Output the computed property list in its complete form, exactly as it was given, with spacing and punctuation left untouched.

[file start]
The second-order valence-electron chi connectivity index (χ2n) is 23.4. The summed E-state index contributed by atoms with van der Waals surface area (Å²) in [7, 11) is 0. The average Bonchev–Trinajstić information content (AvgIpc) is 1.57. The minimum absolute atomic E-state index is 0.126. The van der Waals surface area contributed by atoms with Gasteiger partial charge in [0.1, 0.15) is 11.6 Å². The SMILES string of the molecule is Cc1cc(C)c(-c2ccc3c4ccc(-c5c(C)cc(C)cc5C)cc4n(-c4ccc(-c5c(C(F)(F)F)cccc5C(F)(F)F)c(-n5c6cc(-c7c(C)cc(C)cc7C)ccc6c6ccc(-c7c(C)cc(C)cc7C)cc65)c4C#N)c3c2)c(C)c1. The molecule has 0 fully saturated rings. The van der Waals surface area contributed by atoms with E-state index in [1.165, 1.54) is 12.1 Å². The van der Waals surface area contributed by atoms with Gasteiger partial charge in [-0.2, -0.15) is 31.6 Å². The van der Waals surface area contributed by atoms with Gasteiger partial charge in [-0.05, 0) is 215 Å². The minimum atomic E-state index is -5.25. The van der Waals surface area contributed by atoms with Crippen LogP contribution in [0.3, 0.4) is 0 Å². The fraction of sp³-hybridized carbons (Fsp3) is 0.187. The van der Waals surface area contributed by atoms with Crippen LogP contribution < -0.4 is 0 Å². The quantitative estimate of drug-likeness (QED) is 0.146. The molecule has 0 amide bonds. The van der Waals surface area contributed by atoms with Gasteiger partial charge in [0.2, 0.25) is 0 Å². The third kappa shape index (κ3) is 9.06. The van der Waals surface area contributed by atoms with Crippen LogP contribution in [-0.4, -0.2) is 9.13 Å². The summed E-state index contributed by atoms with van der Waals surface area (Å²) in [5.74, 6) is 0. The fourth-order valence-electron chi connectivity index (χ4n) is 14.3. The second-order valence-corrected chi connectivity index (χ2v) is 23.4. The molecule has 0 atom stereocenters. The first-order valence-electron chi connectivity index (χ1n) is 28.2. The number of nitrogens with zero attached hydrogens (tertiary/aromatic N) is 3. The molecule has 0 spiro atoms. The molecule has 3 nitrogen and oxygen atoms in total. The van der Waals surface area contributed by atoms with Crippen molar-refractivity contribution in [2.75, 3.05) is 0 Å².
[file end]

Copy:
The second-order valence-electron chi connectivity index (χ2n) is 23.4. The summed E-state index contributed by atoms with van der Waals surface area (Å²) in [7, 11) is 0. The average Bonchev–Trinajstić information content (AvgIpc) is 1.57. The minimum absolute atomic E-state index is 0.126. The van der Waals surface area contributed by atoms with Gasteiger partial charge in [0.1, 0.15) is 11.6 Å². The SMILES string of the molecule is Cc1cc(C)c(-c2ccc3c4ccc(-c5c(C)cc(C)cc5C)cc4n(-c4ccc(-c5c(C(F)(F)F)cccc5C(F)(F)F)c(-n5c6cc(-c7c(C)cc(C)cc7C)ccc6c6ccc(-c7c(C)cc(C)cc7C)cc65)c4C#N)c3c2)c(C)c1. The molecule has 0 fully saturated rings. The van der Waals surface area contributed by atoms with E-state index in [1.165, 1.54) is 12.1 Å². The van der Waals surface area contributed by atoms with Gasteiger partial charge in [-0.2, -0.15) is 31.6 Å². The van der Waals surface area contributed by atoms with Gasteiger partial charge in [-0.05, 0) is 215 Å². The minimum atomic E-state index is -5.25. The van der Waals surface area contributed by atoms with Crippen LogP contribution in [0.3, 0.4) is 0 Å². The fraction of sp³-hybridized carbons (Fsp3) is 0.187. The van der Waals surface area contributed by atoms with Crippen LogP contribution < -0.4 is 0 Å². The quantitative estimate of drug-likeness (QED) is 0.146. The molecule has 0 amide bonds. The van der Waals surface area contributed by atoms with Gasteiger partial charge in [0.2, 0.25) is 0 Å². The third kappa shape index (κ3) is 9.06. The van der Waals surface area contributed by atoms with Crippen LogP contribution in [-0.4, -0.2) is 9.13 Å². The summed E-state index contributed by atoms with van der Waals surface area (Å²) in [5.74, 6) is 0. The fourth-order valence-electron chi connectivity index (χ4n) is 14.3. The second-order valence-corrected chi connectivity index (χ2v) is 23.4. The molecule has 0 atom stereocenters. The first-order valence-electron chi connectivity index (χ1n) is 28.2. The number of nitrogens with zero attached hydrogens (tertiary/aromatic N) is 3. The molecule has 0 spiro atoms. The molecule has 3 nitrogen and oxygen atoms in total. The van der Waals surface area contributed by atoms with Crippen molar-refractivity contribution in [2.75, 3.05) is 0 Å².